What Happened: Internet mogul Kim Kardashian just revealed big ambitions for her shapewear brand, SKIMS, to her 266 million Instagram followers — to go global. And her first stop is China, with two stores opening in Shanghai and Hong Kong through the department store Lane Crawford. At these sites, she will sell over 100 assorted products personally curated by the entrepreneur herself.
SKIMS currently has a value of $1.6 billion. And thanks to the brand’s success, Kim Kardashian has entered into the exclusive billionaire club, following the footsteps of her younger sister Kylie Jenner. But will her expansion into the Chinese market eventually grow the billionaire entrepreneur’s empire?
The Jing Take: Sales of Kardashian’s capsule collection collaboration with the Italian luxury house Fendi seem promising thus far. And according to Fashion Business News, the collaboration products, priced between $150 to $350, immediately sold out on a WeChat Mini Program. Given Fendi’s popularity in the local market, the partnership has helped the celebrity brand, raising its awareness among Chinese consumers and positioning it in a more luxury sphere.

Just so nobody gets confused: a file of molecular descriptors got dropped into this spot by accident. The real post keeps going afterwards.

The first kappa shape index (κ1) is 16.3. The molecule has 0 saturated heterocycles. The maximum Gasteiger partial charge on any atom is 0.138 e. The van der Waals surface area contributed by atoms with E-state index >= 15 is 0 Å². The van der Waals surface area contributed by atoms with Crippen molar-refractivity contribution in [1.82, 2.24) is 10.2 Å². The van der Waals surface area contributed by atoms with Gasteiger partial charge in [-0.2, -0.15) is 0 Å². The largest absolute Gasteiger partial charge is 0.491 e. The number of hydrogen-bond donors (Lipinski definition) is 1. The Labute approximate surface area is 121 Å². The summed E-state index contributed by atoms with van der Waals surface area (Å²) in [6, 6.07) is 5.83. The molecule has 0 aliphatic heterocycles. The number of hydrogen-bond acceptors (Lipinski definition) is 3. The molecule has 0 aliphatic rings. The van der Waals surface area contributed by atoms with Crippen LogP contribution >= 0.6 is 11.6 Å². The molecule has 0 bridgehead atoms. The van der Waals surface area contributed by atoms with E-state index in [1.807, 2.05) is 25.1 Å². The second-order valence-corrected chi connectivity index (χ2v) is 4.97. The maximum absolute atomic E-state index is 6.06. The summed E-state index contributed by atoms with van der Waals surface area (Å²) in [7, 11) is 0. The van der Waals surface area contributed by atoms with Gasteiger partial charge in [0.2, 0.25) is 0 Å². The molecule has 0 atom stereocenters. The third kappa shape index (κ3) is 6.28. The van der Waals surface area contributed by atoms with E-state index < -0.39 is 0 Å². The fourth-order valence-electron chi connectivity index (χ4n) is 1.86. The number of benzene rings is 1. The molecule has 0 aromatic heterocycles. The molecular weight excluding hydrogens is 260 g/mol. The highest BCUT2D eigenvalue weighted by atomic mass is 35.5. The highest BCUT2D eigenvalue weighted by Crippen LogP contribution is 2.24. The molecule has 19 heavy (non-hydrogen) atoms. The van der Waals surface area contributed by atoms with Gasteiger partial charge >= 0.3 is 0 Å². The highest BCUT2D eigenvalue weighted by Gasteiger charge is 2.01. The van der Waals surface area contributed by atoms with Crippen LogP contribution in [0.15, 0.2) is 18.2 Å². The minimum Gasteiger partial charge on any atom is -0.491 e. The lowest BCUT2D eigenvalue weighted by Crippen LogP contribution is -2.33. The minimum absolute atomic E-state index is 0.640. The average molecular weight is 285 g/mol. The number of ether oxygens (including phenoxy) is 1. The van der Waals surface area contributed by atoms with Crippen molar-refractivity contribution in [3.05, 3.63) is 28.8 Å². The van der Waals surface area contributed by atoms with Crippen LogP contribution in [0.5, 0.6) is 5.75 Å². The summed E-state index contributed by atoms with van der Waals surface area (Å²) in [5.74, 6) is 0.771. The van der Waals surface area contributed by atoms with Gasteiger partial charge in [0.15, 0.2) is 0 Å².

But can the underwear label still attract local shoppers without Fendi’s aura? Kim Kardashian’s combined following on domestic social platforms (Weibo, Xiaohongshu) only stands at 2 percent of her Instagram following — a drastically reduced influence.
Therefore, to guarantee exposure in China, the entrepreneur may have to run up huge marketing costs by paying for more influential local celebrities and KOLs to promote products. Additionally, SKIMS’ 12 shapes of nude color underwear may be less relevant in China. So the brand might need to find a more unique selling point in order to take market shares away from established underwear brands like NEIWAI, Ubras, Uniqlo, and Victoria’s Secret.
With these potential challenges, it will be interesting to see if Kardashian can adapt her strategies to fit local needs. If so, her chances of harvesting Chinese consumer pockets will increase. But if not, she might become one in the long lists of names to withdraw from China.
The Jing Take reports on a piece of the leading news and presents our editorial team’s analysis of the key implications for the luxury industry. In the recurring column, we analyze everything from product drops and mergers to heated debate sprouting on Chinese social media.